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Heinrich Reuß von Plauen (~1400-1470) was a knight-brother of the Teutonic Order who also served as its 32nd Grand Master from 1467 until 1470. Heinrich Reuß was born in Plauen to the Reuß family and was a distant relative of the famous 27th Grand Master Heinrich von Plauen. Perhaps due to his homeland’s strong connection to the Order, Heinrich Reuß joined it at a young age. He began in the priestly wing of the organization, and first served as a brother in one of the Order’s German monasteries.

Reuß von Plauen first arrived in Prussia during the 1420s and was the Commander (Komtur) of several holdings: Dirschau, Balga (1433), Natangia (1440). Reuß von Plauen’s prominence within the Order continued to increase and in 1441 he was given the prestigious title of Grand Hospitaller (Großspittler). Simultaneously, he was made the Komtur of Elbing, the seat of the Großspittler and one of the Order’s oldest and most important holdings. It was in Elbing, after all, that the annual meeting of the entire Prussian chapter was held.

Reuß von Plauen’s status was further enhanced by the election of his uncle, Ludwig von Erlichshausen to become the Order’s 31st Grand Master in 1449. However, war was relatively soon to approach. In the early 1450s, pre-existing tensions between the Order and non-affiliated Prussian nobles organized in the hostile Prussian League intensified. The primary issue was that the increased reliance upon mercenaries for the Order’s manpower after Tannenberg and in accordance with contemporary military practices during the fifteenth century, wrought higher taxation upon the cities and nobility of Prussia. The Order’s own weakening economic assets during this time only furthered the reliance upon tax revenue. Furthermore, the increasingly robust towns of Prussia had seen no expansion in their political rights, generating even more animosity against the Order.

The Prussian League eventually turned to the Polish crown. Johannes von Baysen, the League’s leader, formally approached King Casimir IV in 1454 to accept Prussia as a Polish fief. The Order, faced with a powerful local insurrection and the Kingdom of Poland against it, was drawn into war, the Thirteen Years’ War. Reuß von Plauen distinguished himself in this brutal conflict, which raged until 1466. His particular claim to fame, which ended up having an important impact on the war, was the Battle of Konitz in 1454.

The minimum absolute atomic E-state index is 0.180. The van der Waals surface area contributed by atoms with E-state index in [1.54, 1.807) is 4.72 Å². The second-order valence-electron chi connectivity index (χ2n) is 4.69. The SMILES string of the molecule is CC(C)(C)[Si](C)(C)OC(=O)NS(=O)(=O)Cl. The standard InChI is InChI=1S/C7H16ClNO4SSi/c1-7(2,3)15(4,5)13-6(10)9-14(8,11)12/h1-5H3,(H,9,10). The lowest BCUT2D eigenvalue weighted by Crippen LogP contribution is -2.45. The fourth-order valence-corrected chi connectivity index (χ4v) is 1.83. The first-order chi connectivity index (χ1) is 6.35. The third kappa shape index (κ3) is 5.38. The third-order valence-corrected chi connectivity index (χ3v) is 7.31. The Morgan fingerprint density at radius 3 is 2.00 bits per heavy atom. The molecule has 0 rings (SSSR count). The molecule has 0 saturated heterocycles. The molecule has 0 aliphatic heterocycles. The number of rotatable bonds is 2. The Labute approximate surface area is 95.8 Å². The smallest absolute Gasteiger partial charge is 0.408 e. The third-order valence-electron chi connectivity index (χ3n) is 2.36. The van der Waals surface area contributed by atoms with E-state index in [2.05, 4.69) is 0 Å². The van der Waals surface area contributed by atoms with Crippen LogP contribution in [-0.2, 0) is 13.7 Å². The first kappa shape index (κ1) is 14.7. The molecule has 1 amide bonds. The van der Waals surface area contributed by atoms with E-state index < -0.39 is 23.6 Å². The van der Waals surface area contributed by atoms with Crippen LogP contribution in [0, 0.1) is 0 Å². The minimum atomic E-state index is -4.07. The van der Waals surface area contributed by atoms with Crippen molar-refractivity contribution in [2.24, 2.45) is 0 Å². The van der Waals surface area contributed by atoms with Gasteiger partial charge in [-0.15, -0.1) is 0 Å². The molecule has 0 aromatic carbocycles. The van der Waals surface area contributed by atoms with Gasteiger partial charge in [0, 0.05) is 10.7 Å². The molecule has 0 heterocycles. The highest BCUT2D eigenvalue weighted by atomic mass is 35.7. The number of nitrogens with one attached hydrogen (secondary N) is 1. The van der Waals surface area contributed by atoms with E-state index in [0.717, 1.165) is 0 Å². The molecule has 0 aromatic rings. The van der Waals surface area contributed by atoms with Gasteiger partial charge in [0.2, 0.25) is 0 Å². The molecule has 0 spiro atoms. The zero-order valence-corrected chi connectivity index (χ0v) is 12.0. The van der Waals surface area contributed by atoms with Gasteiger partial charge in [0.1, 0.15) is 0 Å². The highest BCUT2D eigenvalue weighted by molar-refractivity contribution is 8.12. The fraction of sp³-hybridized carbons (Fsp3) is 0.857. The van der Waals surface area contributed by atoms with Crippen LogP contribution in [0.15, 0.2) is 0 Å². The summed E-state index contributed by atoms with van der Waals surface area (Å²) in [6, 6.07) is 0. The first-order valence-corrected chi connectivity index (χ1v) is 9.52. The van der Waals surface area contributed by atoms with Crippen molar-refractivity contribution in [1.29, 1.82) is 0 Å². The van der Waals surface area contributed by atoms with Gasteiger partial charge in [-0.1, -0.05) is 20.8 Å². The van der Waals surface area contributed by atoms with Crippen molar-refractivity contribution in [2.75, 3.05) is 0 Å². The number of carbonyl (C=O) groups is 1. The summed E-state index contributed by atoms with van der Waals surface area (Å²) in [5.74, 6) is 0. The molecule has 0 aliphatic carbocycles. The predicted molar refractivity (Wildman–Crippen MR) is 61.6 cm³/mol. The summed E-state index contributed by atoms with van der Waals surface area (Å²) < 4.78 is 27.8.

During that year, the League’s troops, joined by a large host of Polish knights which included King Casimir IV himself, laid siege to Königsberg while the Poles blockaded the fortress of Konitz. Reuß von Plauen, currently serving as the castellan of Konitz, could merely watch. However, the Master of the Order’s German holdings sent a relief force consisting partly of Bohemian mercenaries, having a reputation as some of the finest in Europe. This arrived and engaged the Polish force outside of Konitz’s walls. Reuß von Plauen took full advantage of the situation, leading his troops out of the fortress to strike the rear of the Polish host. The battle was devastating for King Casimir, with the Polish knighthood being cut to pieces while he barely escaped with his head.

The battle did not, however, prove decisive and marked the war’s beginning rather than its end, due in part to the fact that Casimir was not made a captive. That is not to say that the Order’s triumph at Konitz was without effect. The losses inflicted there upon the Polish knighthood forces caused the kingdom’s nobility to refuse participation in any more large scale operations. With the king also being denied funding by the diet for the raising of new troops, direct Polish military assistance in the war was made relatively scant by Konitz. Nonetheless, Polish help was given to the League in its successful naval operations against the ships hired by the Order. The League was unable, however, to achieve major battlefield success during the war until 1462 with a battle between the two sides’ ragtag mercenary forces at Danzig. Even then, the fighting dragged on and frustrated King Casimir’s desire to uproot the Order entirely.

With the war’s end in 1466, finalized by the Second Peace of Thorn, Reuß von Plauen was made the Order’s Marshal (Ordensmarschall) and wielded much of the power during the rest of his uncle’s reign as Grand Master. The end of the war had cut Prussia almost in half, with Royal Prussia now under the jurisdiction of the Polish crown. Königsberg, the official residence of the Marshal, became the Order’s capital instead of Marienburg and an impressive court was established there.

Reuß von Plauen assumed the full de facto powers of Grand Master with the death of Erich von Erlichshausen in 1467. He was eventually officially elected to the position on 17 October 1469, becoming the Order’s 32nd Grand Master. During his reign, the new Grand Master worked to reorganize the Order’s administration to match the changed character of its holdings. He died in 1470 and was buried in Königsberg Cathedral. That the Order still held a sizable and prosperous domain owed much to Heinrich Reuß von Plauen.

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